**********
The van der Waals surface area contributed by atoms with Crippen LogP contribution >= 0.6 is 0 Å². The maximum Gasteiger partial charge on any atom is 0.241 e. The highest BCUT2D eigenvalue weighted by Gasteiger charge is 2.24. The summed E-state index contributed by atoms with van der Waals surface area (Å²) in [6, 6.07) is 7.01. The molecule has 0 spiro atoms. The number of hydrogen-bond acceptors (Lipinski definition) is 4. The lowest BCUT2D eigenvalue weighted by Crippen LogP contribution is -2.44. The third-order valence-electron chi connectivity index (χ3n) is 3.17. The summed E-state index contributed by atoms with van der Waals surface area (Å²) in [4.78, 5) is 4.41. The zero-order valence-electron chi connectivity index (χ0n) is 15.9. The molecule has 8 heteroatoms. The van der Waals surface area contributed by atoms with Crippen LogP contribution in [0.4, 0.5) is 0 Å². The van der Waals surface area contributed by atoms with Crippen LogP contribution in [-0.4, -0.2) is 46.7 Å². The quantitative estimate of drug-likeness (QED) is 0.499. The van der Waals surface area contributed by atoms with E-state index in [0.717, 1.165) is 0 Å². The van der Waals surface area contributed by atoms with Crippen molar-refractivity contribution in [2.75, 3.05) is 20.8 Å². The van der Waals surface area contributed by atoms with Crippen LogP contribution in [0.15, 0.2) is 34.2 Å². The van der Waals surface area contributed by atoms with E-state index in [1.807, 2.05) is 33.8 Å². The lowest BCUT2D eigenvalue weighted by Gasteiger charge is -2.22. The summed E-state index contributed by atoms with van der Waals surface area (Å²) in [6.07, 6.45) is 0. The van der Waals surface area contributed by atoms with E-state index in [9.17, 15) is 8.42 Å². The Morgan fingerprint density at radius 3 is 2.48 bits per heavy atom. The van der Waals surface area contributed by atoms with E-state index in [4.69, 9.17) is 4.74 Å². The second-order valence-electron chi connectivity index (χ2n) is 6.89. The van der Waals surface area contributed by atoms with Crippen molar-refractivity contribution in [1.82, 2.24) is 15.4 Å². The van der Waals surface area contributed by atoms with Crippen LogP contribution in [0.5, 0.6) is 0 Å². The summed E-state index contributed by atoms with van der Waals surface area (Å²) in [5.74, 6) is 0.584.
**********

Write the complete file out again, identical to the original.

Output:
The van der Waals surface area contributed by atoms with Crippen LogP contribution >= 0.6 is 0 Å². The maximum Gasteiger partial charge on any atom is 0.241 e. The highest BCUT2D eigenvalue weighted by Gasteiger charge is 2.24. The summed E-state index contributed by atoms with van der Waals surface area (Å²) in [6, 6.07) is 7.01. The molecule has 0 spiro atoms. The number of hydrogen-bond acceptors (Lipinski definition) is 4. The lowest BCUT2D eigenvalue weighted by Crippen LogP contribution is -2.44. The third-order valence-electron chi connectivity index (χ3n) is 3.17. The summed E-state index contributed by atoms with van der Waals surface area (Å²) in [4.78, 5) is 4.41. The zero-order valence-electron chi connectivity index (χ0n) is 15.9. The molecule has 8 heteroatoms. The van der Waals surface area contributed by atoms with Crippen LogP contribution in [0.4, 0.5) is 0 Å². The van der Waals surface area contributed by atoms with Crippen LogP contribution in [-0.4, -0.2) is 46.7 Å². The quantitative estimate of drug-likeness (QED) is 0.499. The van der Waals surface area contributed by atoms with E-state index in [0.717, 1.165) is 0 Å². The van der Waals surface area contributed by atoms with Crippen molar-refractivity contribution in [2.75, 3.05) is 20.8 Å². The van der Waals surface area contributed by atoms with Crippen LogP contribution in [0.15, 0.2) is 34.2 Å². The van der Waals surface area contributed by atoms with E-state index in [1.807, 2.05) is 33.8 Å². The lowest BCUT2D eigenvalue weighted by Gasteiger charge is -2.22. The summed E-state index contributed by atoms with van der Waals surface area (Å²) in [6.07, 6.45) is 0. The van der Waals surface area contributed by atoms with E-state index in [9.17, 15) is 8.42 Å². The Morgan fingerprint density at radius 3 is 2.48 bits per heavy atom. The van der Waals surface area contributed by atoms with E-state index in [4.69, 9.17) is 4.74 Å². The second-order valence-electron chi connectivity index (χ2n) is 6.89. The van der Waals surface area contributed by atoms with Crippen molar-refractivity contribution in [1.82, 2.24) is 15.4 Å². The van der Waals surface area contributed by atoms with Crippen LogP contribution in [0.5, 0.6) is 0 Å². The summed E-state index contributed by atoms with van der Waals surface area (Å²) in [5.74, 6) is 0.584.